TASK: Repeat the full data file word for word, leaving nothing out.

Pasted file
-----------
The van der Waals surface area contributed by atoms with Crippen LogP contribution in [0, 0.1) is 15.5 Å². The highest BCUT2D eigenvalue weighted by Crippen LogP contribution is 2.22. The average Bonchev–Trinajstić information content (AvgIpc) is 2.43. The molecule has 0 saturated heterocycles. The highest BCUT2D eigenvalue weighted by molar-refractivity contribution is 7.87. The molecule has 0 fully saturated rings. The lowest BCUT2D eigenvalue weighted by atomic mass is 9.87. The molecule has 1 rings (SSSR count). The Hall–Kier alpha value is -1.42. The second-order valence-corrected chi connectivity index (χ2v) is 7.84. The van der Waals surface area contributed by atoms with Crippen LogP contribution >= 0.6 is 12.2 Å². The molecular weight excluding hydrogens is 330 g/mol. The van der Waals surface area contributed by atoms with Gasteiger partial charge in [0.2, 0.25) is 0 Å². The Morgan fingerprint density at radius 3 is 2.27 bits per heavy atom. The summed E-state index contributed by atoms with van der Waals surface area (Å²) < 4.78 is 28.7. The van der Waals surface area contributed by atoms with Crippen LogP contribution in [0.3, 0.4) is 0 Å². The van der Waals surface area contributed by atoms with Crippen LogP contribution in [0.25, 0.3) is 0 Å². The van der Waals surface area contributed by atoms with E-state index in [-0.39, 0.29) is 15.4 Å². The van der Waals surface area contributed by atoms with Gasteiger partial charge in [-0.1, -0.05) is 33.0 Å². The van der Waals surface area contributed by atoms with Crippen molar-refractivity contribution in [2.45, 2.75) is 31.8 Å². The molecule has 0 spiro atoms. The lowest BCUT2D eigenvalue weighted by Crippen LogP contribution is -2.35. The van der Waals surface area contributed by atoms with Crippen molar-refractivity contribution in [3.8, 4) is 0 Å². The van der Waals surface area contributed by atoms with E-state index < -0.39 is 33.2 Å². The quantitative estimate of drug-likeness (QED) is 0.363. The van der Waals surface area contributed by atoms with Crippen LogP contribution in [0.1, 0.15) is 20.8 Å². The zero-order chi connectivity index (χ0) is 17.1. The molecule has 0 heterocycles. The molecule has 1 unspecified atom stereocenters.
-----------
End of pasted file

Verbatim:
The van der Waals surface area contributed by atoms with Crippen LogP contribution in [0, 0.1) is 15.5 Å². The highest BCUT2D eigenvalue weighted by Crippen LogP contribution is 2.22. The average Bonchev–Trinajstić information content (AvgIpc) is 2.43. The molecule has 0 saturated heterocycles. The highest BCUT2D eigenvalue weighted by molar-refractivity contribution is 7.87. The molecule has 0 fully saturated rings. The lowest BCUT2D eigenvalue weighted by atomic mass is 9.87. The molecule has 1 rings (SSSR count). The Hall–Kier alpha value is -1.42. The second-order valence-corrected chi connectivity index (χ2v) is 7.84. The van der Waals surface area contributed by atoms with Crippen LogP contribution >= 0.6 is 12.2 Å². The molecular weight excluding hydrogens is 330 g/mol. The van der Waals surface area contributed by atoms with Gasteiger partial charge in [0.2, 0.25) is 0 Å². The Morgan fingerprint density at radius 3 is 2.27 bits per heavy atom. The summed E-state index contributed by atoms with van der Waals surface area (Å²) < 4.78 is 28.7. The van der Waals surface area contributed by atoms with Crippen LogP contribution in [0.3, 0.4) is 0 Å². The van der Waals surface area contributed by atoms with Crippen LogP contribution in [0.25, 0.3) is 0 Å². The van der Waals surface area contributed by atoms with E-state index in [-0.39, 0.29) is 15.4 Å². The van der Waals surface area contributed by atoms with Gasteiger partial charge in [-0.1, -0.05) is 33.0 Å². The van der Waals surface area contributed by atoms with Crippen molar-refractivity contribution in [2.45, 2.75) is 31.8 Å². The molecule has 0 spiro atoms. The lowest BCUT2D eigenvalue weighted by Crippen LogP contribution is -2.35. The van der Waals surface area contributed by atoms with Crippen molar-refractivity contribution in [3.8, 4) is 0 Å². The van der Waals surface area contributed by atoms with E-state index < -0.39 is 33.2 Å². The quantitative estimate of drug-likeness (QED) is 0.363. The van der Waals surface area contributed by atoms with Crippen LogP contribution in [0.1, 0.15) is 20.8 Å². The zero-order chi connectivity index (χ0) is 17.1. The molecule has 0 heterocycles. The molecule has 1 unspecified atom stereocenters.